A member of the Movement for Democratic Change led by Morgan Tsvangirai, who is was part of a delegation of Zimbabwean women in New York attending the annual Commission on the Status of Women conference, says there is an urgent need to align some laws that protect women and girl rights with the country’s new constitution.
Mufakose lawmaker, Paurina Mpariwa Gwanyanya, who is also the deputy chairperson of the Parliamentary Committee on Women, says the conference has opened up discussions on strides that have been made in the promotion of gender equality and the empowerment of women globally.
"I learnt that water is key. It is a human right, water has been a problem in Zimbabwe. We have had a problem in terms of drought where the rain pattern has actually changed which means that wells are drying even the tapes are drying those who had boreholes sunk sometimes they are drying. I have learnt that we need to accelerate the digging of boreholes and the provision of water including in my constituency because women are the worst sufferers when to comes to access to water," said Mpariwa Gwanyanya.
Zimbabwe was represented at the conference by the Women’s Affairs Minister, Nyasha Chikwinya, members of the Parliamentary Committee on Women, the Gender Commission, and women and child rights organisations. The conference started last week and ended in New York on Friday.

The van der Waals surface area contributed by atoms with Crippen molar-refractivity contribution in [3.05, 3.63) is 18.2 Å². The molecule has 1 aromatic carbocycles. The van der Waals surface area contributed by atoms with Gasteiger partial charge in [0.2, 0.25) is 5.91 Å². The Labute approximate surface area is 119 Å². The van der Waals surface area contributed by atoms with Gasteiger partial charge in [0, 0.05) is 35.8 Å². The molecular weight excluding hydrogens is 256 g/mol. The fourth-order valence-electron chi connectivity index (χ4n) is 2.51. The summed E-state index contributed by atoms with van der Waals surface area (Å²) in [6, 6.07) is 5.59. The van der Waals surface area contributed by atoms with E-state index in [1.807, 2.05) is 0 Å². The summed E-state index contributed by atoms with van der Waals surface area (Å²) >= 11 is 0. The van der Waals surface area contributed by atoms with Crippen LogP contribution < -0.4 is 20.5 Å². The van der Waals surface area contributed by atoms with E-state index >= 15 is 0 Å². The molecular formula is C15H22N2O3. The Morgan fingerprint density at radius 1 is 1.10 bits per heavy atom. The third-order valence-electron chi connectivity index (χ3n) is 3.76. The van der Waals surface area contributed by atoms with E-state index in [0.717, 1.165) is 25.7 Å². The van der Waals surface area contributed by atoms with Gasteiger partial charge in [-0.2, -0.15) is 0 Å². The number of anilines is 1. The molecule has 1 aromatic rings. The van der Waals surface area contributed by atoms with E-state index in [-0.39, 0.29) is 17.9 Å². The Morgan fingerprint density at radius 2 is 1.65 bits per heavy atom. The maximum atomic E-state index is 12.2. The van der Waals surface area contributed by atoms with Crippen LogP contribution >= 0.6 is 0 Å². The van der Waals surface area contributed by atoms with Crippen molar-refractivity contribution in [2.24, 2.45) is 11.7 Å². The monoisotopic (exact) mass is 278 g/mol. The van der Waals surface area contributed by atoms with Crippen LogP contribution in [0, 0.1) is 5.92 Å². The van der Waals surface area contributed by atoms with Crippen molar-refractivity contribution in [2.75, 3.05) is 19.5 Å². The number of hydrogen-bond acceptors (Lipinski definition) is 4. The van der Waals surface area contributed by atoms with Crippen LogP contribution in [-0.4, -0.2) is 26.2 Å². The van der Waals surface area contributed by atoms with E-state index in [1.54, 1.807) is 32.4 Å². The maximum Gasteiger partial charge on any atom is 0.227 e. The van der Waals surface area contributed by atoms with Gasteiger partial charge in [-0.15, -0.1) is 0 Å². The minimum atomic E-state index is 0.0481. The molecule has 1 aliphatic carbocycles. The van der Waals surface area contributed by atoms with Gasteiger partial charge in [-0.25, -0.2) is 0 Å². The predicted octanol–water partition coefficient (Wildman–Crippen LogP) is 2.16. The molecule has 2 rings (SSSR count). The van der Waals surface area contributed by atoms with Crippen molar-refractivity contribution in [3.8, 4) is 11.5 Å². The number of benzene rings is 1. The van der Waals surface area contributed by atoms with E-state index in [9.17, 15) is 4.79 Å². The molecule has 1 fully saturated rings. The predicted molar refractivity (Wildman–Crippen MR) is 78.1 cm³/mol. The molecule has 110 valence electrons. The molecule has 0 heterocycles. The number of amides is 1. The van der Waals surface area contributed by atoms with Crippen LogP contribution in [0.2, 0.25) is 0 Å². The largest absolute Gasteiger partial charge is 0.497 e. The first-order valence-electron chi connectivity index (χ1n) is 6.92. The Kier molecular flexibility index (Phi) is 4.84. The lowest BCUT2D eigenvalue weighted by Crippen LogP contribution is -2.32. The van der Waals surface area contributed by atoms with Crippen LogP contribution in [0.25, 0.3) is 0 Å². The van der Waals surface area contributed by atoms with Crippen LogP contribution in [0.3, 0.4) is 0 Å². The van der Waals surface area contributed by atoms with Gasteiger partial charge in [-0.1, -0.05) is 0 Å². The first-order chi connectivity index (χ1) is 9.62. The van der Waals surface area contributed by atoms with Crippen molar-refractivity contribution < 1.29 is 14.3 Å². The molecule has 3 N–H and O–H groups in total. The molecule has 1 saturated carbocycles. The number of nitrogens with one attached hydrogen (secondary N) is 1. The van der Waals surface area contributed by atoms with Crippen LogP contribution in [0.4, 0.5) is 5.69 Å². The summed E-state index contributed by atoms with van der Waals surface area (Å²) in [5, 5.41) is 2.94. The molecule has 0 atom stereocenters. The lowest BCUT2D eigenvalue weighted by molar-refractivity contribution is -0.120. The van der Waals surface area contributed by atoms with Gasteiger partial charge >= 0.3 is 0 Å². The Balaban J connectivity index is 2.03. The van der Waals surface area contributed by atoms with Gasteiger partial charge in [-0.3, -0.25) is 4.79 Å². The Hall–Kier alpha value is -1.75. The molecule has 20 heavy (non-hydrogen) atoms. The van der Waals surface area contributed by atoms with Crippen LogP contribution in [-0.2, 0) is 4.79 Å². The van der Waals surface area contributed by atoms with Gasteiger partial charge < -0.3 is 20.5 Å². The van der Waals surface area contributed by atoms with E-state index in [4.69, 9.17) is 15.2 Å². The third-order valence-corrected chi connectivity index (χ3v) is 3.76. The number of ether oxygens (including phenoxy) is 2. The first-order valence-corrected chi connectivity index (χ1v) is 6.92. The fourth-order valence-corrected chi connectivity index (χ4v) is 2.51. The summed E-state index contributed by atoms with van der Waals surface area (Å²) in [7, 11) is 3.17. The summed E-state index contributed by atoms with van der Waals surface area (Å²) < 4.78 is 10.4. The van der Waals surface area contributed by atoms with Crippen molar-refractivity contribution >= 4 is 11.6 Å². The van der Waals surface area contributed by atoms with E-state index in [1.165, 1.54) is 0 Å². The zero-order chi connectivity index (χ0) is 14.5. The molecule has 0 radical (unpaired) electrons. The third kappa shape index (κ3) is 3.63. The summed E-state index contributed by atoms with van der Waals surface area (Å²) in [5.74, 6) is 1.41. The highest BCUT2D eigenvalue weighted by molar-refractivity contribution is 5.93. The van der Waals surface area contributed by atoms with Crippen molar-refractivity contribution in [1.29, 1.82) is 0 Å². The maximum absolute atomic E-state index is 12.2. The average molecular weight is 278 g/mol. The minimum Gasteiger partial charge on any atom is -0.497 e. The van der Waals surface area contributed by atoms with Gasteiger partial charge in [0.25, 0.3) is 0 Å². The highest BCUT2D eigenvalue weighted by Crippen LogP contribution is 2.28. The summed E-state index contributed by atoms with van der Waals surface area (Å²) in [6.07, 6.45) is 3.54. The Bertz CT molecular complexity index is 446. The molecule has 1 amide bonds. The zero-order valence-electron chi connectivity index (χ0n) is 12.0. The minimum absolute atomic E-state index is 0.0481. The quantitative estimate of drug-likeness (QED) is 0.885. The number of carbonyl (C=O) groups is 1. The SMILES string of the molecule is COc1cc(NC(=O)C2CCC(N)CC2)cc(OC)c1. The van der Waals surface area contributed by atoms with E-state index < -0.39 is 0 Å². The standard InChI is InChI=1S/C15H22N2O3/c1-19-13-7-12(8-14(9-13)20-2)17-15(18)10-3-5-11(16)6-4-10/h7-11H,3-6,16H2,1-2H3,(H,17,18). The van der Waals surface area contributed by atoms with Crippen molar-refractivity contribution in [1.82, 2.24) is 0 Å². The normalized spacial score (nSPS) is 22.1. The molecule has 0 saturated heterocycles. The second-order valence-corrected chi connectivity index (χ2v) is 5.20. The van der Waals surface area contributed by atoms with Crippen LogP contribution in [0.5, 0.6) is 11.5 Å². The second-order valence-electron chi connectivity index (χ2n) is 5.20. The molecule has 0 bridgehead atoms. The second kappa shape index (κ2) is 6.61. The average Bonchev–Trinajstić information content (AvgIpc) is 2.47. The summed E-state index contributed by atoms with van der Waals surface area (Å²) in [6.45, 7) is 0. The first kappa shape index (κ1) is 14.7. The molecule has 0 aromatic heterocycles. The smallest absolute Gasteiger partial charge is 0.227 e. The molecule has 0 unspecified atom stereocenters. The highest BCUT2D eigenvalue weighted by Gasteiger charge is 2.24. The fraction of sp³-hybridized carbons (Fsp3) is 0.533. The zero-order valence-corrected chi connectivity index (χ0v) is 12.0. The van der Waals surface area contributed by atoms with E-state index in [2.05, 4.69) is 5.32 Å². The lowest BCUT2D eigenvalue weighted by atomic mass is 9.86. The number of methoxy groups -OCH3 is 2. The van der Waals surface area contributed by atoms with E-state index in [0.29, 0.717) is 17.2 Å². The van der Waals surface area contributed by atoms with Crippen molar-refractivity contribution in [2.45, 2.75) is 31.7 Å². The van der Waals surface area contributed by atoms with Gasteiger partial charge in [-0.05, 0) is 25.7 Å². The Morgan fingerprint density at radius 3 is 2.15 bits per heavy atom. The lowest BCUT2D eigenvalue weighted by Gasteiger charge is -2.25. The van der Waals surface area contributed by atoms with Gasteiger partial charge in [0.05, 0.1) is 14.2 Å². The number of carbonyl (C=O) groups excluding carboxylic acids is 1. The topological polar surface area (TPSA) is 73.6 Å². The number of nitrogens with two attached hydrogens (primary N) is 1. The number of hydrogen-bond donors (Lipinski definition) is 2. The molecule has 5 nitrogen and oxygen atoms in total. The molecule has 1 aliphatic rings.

The priority theme of the conference was women’s empowerment and its link to sustainable development in addition to the elimination and prevention of all forms of violence against women and girls.
This year also saw the inauguration of a two-day forum which drew over 300 participants from across the globe including Zimbabwe. The forum stressed the need for young people to be in the driver's seat in order to achieve gender equality.
"My take away is that we need to empower women in terms of access to employment, access to economic development, there is a lot of work that needs to be done and also the alignment of laws to the constitution especially those that have to do with women and young girls," added Mpariwa Gwanyanya.
Speaking on LiveTalk's Women's RoundTable, Mpariwa Gwanyanya committed to ensuring that the two young Zimbabwean women, who took the country to court against early child marriages and won the case, are included in next year's conference so that they can share their experiences.
One of the two women, Ruvimbo Tsopodzi, was married off at a very young age and won a landmark ruling outlawing early child marriages a few months ago but was not part of the delegation at the conference in New York.
"We hope to include these progressive young women in the conference next year so that they can share their experiences with others globally. We hope that we can use Goal 5 of the sustainable development goals which calls for the achievement of gender equality and empowerment of all women and girls to include young women like Ruvimbo on our delegation next time," said Mpariwa Gwanyanya.
She admitted that Zimbabwe is lagging behind other African countries in terms of issues affecting women and young girls but experience gained at the conference will help advance the empowerment of women and girls.